The word “Acolyte” means “follower” or “servant,” and those are precisely the kind of terms Christ used to describe His own ministry among us. The service an Acolyte provides mirror’s the divine activity in Heaven, where in Hymn 600 it beautifully proclaims, “Ye holy angels bright, who wait at God’s right hand, and through the realms of light fly at your Lord’s command.” Acolytes serve at God’s altar here on earth, as the Archangels Michael and Gabriel serve at God’s Heavenly throne.
To be an acolyte is a privilege. Acolytes wear special vestments to denote that their service is meant to evoke reverence and praise of God Almighty, much like Moses took off his sandals as he beheld God’s presence in the burning bush atop Mount Sinai. The cassock is the long red or black vestment acolytes wear. The cotta is worn over it.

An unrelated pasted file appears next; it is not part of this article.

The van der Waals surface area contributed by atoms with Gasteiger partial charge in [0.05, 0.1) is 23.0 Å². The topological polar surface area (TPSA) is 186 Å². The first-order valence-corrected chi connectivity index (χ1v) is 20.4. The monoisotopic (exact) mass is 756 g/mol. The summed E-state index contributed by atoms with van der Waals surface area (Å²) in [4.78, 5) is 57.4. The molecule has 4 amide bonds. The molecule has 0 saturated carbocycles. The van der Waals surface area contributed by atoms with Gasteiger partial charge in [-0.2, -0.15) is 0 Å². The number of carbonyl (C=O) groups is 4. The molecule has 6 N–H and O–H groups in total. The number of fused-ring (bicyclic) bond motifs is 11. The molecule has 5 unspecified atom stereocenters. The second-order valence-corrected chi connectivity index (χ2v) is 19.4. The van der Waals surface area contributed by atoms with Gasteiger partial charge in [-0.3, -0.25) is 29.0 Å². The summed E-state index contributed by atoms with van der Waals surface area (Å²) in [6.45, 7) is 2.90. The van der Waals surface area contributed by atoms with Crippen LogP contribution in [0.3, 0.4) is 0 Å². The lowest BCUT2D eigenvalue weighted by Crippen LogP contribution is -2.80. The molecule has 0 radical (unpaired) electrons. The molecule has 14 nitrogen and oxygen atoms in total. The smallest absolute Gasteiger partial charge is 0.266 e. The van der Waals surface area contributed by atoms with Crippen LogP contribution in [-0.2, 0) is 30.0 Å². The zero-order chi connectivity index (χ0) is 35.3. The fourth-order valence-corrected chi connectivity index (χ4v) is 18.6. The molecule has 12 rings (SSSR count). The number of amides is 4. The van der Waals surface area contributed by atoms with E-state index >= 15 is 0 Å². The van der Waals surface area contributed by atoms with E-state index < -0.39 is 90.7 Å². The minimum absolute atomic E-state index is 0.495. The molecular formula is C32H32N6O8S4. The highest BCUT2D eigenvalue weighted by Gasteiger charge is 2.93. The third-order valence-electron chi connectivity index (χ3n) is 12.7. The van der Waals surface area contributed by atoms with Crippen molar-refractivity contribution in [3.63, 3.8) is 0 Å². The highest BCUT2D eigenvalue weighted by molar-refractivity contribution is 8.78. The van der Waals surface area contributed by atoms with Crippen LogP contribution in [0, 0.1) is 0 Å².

In the Middle Ages, the order of acolytes flourished. They carried the cross and torches during processions of the Mass. They also received the offerings of the congregation and prepared the bread and wine for the Holy Eucharist.
Many of the tasks of their predecessors are still performed by acolytes and from their time serving at God’s altar, many boys and men have discovered a calling to the ordained ministry. Others, not so called, learn a lifelong love of worship and service to God and His Church.